February 28, 2024

Drs. Ferdinand, Hopkins, Neuzil, and Whitley-Williams

Historically in the US, Black and Hispanic children and adults have been disproportionately impacted by diseases such as influenza (flu) and COVID-19. Despite some recent improvements, racial and ethnic disparities in vaccination coverage continue across the lifespan, and these differences contribute to overall poorer health outcomes among communities of color. 

To close out Black History Month, the National Foundation for Infectious Diseases (NFID) asked public health thought leaders to share their insights on overcoming health disparities and ensuring health equity:

Keith C. Ferdinand, MD, Tulane University School of Medicine (Gerald S. Berenson Endowed Chair in Preventative Cardiology): Health disparities among people of color and other disadvantaged populations are a toxic gumbo of limited access, suboptimal health literacy, and bias in the application of evidence-based medical care. The most important thing clinicians and public health officials can do is to educate and empower patients to seek the best care available at all times, including recommended vaccinations.

Robert H. Hopkins, Jr., MD (NFID Medical Director): I see these 3 issues as the pillars on which solutions to improve health disparities rest:

    • Access/Availability: In many rural and urban areas, people need better access to, and availability of, primary healthcare, sources of healthy food, and facilities for healthy physical activity
    • Cost Barriers: Solutions that address cost for those who have lower household income and/or are under- or uninsured will go a long way to addressing disparities
    • Value/Trust/Demand: Community partnerships that facilitate trusted relationships between members of communities, public health, healthcare professionals, and social organizations can help build understanding and trust in vaccination and other interventions that can prevent or reduce the impact of chronic diseases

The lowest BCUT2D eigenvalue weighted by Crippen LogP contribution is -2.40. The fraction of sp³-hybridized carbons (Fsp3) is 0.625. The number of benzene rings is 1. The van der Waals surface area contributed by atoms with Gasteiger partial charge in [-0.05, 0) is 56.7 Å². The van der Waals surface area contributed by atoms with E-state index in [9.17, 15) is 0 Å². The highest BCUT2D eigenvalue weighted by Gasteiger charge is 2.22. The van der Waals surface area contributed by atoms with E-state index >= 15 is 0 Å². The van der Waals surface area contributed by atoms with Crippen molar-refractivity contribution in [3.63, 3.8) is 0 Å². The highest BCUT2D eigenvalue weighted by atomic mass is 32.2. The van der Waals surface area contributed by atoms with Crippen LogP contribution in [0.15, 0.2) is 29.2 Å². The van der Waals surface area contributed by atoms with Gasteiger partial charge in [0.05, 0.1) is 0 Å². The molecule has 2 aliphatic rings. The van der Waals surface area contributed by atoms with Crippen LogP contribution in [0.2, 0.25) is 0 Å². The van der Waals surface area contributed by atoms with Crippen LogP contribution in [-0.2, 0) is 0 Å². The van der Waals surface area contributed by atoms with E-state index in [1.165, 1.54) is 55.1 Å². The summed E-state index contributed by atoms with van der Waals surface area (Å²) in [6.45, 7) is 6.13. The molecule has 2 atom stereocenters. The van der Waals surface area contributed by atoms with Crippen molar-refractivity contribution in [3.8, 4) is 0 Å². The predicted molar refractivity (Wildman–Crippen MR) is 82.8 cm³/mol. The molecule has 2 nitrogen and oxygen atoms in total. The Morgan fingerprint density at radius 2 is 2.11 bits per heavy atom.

Kathleen M. Neuzil, MD, MPH, University of Maryland School of Medicine (NFID Vice President): We need both scientific advances and political will to address health disparities and reduce inequities—neither alone will get us where we need to be.

Patricia N. Whitley-Williams, MD, Rutgers Robert Wood Johnson Medical School (NFID Immediate Past-President): The constructs of racism at the systemic, institutional, intrapersonal, interpersonal, and community levels lead to health inequities. Addressing the unequal distribution of resources (to have an impact on the social determinants of health), and adjusting the allocation of power are fundamental to moving toward closing the health disparity gaps in communities of color.

Dismantling racism is the most important thing that can be done to address health disparities that result in poor health outcomes in communities of color.

Patricia N. Whitley-Williams, MD, Immediate Past-President of the National Foundation for Infectious Diseases (NFID)

Additional Resources

#ShowUp and #FightFlu Toolkit

NFID, working with partner organizations, is committed to addressing health disparities, increasing health literacy, and supporting communities that are disproportionately affected by infectious diseases.

Share these NFID resources to help raise awareness among the public and healthcare professionals about the importance disease prevention, particularly in communities of color.

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